I was absolutely stunned and extremely saddened when I read the e-mail message on my computer screen. A long-time member of God's church was imploring anyone who read the message to prove him wrong! "I would appreciate it if you could show me the error that I must be making," he writes.
Why? He had come into possession of certain "evidence" that was shaking his faith to the foundations! "I am having a terrible problem with the claim that [sic] Jesus was the Messiah," he begins and then presents his argument. He closes his message by writing, "Please shoot this full of holes, because it seems to undermine the authenticity of Jesus as the Messiah and the entire [New Testament]"!
Obviously, the man was wrestling with his "findings," but even so, for a member of God's church to be so confused on such a basic, vital subject like Jesus' Messiahship is disheartening. Has the famine of the Word (Amos 8:11) become so dire that even Jesus, our Lord and Master and soon-coming King, has come under such scrutiny?
Indeed, it has.
The man's argument is fairly simple, but its simplicity is the trap. If the "proof" is so plain, how can it be wrong? The deception arises because the argument's simplicity comes at the expense of the facts.
The man advances two points:
1. Jeremiah 22:30 very clearly prohibits any descendant of Coniah (also called Jeconiah and Jehoiachin) from "sitting on the throne of David, and ruling anymore in Judah." The genealogy of Jesus in Matthew 1 makes no apologies for listing Jeconiah as a forebear (verses 11-12).
2. I Chronicles 22:10 is part of a prophecy to David that he would have a son named Solomon who would carry on his dynasty. God promises, "He shall build a house for My name, and he shall be My son, and I will be his Father; and I will establish the throne of his kingdom over Israel forever." Yet Luke 3:31 plainly lists another son of David, Nathan, as Jesus' ancestor.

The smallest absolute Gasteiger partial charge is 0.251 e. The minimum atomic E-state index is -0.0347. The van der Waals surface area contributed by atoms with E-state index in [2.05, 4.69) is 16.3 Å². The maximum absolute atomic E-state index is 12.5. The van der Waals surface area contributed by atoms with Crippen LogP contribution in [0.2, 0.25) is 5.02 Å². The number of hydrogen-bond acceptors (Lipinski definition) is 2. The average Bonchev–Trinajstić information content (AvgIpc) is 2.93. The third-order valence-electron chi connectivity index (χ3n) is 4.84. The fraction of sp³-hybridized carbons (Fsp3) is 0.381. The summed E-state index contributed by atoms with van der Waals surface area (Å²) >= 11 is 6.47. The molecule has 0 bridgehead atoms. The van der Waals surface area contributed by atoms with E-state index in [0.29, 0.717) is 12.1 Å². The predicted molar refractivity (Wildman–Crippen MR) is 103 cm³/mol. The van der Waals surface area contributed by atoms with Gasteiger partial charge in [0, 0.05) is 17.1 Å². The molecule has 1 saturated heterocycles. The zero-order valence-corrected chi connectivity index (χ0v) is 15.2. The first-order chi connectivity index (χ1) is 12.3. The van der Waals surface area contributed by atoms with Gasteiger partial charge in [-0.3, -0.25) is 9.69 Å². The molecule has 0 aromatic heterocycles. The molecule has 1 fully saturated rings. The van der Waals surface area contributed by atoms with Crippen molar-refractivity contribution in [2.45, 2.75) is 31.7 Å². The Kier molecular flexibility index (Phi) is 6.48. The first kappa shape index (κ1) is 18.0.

So, neither account [genealogy] gave Jesus a right to the throne of David, if so, then, can Jesus be the messiah [sic]??? So, where is the line to prove Jesus' [sic] had the right to inherit the throne of David? Without this where are we?
If he were correct, he might have a point. However, the matter of Jesus' claim to be our Messiah rests on far firmer footing than this flimsy legality and false allegation!
The Missing Facts
Since the man presented these points separately, it is best to answer them in that order.
Point One: Coniah
On its face, this point seems unassailable until we search a little deeper into the Scriptures. God indeed curses Coniah, more often called Jehoiachin, for his evil deeds, "according to all that his father had done" (II Kings 24:9). His father "had filled Jerusalem with innocent blood, which the Lord would not pardon" (verse 4). During Jehoiachin's reign, Nebuchadnezzar besieged Jerusalem, and when the Babylonian king demanded he capitulate, Jehoiachin surrendered himself and most of his family and government to the Chaldeans (verses 12-13). Though they avoided execution, they became captives and never returned to Judah (II Kings 25:27-30; Jeremiah 22:24-30).